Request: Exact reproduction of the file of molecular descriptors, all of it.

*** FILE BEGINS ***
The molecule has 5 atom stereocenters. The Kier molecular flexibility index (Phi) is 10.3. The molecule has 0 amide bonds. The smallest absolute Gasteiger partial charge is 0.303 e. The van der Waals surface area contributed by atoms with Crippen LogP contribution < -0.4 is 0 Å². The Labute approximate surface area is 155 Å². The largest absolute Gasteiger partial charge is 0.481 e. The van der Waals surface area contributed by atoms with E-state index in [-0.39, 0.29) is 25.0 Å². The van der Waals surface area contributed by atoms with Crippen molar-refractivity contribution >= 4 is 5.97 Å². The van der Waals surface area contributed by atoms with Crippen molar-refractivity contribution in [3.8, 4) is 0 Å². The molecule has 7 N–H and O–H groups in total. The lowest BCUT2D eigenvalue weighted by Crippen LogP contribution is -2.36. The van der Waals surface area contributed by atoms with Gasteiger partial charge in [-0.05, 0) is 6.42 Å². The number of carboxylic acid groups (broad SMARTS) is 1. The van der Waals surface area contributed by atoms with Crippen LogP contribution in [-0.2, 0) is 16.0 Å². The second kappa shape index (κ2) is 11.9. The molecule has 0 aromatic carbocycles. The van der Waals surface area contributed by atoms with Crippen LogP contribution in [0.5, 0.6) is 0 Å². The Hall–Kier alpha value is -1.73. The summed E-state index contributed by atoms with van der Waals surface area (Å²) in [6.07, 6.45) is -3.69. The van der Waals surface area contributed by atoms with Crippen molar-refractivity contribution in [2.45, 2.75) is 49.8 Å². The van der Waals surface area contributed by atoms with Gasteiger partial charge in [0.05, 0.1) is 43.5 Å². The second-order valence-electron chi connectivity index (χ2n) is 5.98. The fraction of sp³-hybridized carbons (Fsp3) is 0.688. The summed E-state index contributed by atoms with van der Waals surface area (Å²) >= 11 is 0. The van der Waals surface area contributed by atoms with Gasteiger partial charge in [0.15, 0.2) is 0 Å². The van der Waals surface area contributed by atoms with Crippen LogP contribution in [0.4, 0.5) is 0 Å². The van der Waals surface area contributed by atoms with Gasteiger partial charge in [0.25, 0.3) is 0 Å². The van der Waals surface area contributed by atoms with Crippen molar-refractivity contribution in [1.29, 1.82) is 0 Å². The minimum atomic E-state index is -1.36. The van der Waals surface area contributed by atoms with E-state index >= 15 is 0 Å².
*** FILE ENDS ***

The molecule has 5 atom stereocenters. The Kier molecular flexibility index (Phi) is 10.3. The molecule has 0 amide bonds. The smallest absolute Gasteiger partial charge is 0.303 e. The van der Waals surface area contributed by atoms with Crippen LogP contribution < -0.4 is 0 Å². The Labute approximate surface area is 155 Å². The largest absolute Gasteiger partial charge is 0.481 e. The van der Waals surface area contributed by atoms with E-state index in [-0.39, 0.29) is 25.0 Å². The van der Waals surface area contributed by atoms with Crippen molar-refractivity contribution >= 4 is 5.97 Å². The van der Waals surface area contributed by atoms with Crippen molar-refractivity contribution in [3.8, 4) is 0 Å². The molecule has 7 N–H and O–H groups in total. The lowest BCUT2D eigenvalue weighted by Crippen LogP contribution is -2.36. The van der Waals surface area contributed by atoms with Gasteiger partial charge in [-0.05, 0) is 6.42 Å². The number of carboxylic acid groups (broad SMARTS) is 1. The van der Waals surface area contributed by atoms with Crippen LogP contribution in [-0.2, 0) is 16.0 Å². The second kappa shape index (κ2) is 11.9. The molecule has 0 aromatic carbocycles. The van der Waals surface area contributed by atoms with Crippen LogP contribution in [0.5, 0.6) is 0 Å². The Hall–Kier alpha value is -1.73. The summed E-state index contributed by atoms with van der Waals surface area (Å²) in [6.07, 6.45) is -3.69. The van der Waals surface area contributed by atoms with Crippen molar-refractivity contribution in [2.45, 2.75) is 49.8 Å². The van der Waals surface area contributed by atoms with Gasteiger partial charge in [0.05, 0.1) is 43.5 Å². The second-order valence-electron chi connectivity index (χ2n) is 5.98. The fraction of sp³-hybridized carbons (Fsp3) is 0.688. The summed E-state index contributed by atoms with van der Waals surface area (Å²) >= 11 is 0. The van der Waals surface area contributed by atoms with Gasteiger partial charge in [0.15, 0.2) is 0 Å². The van der Waals surface area contributed by atoms with Crippen LogP contribution in [0.4, 0.5) is 0 Å². The van der Waals surface area contributed by atoms with Gasteiger partial charge in [0.25, 0.3) is 0 Å². The van der Waals surface area contributed by atoms with Crippen molar-refractivity contribution in [1.29, 1.82) is 0 Å². The minimum atomic E-state index is -1.36. The van der Waals surface area contributed by atoms with E-state index >= 15 is 0 Å².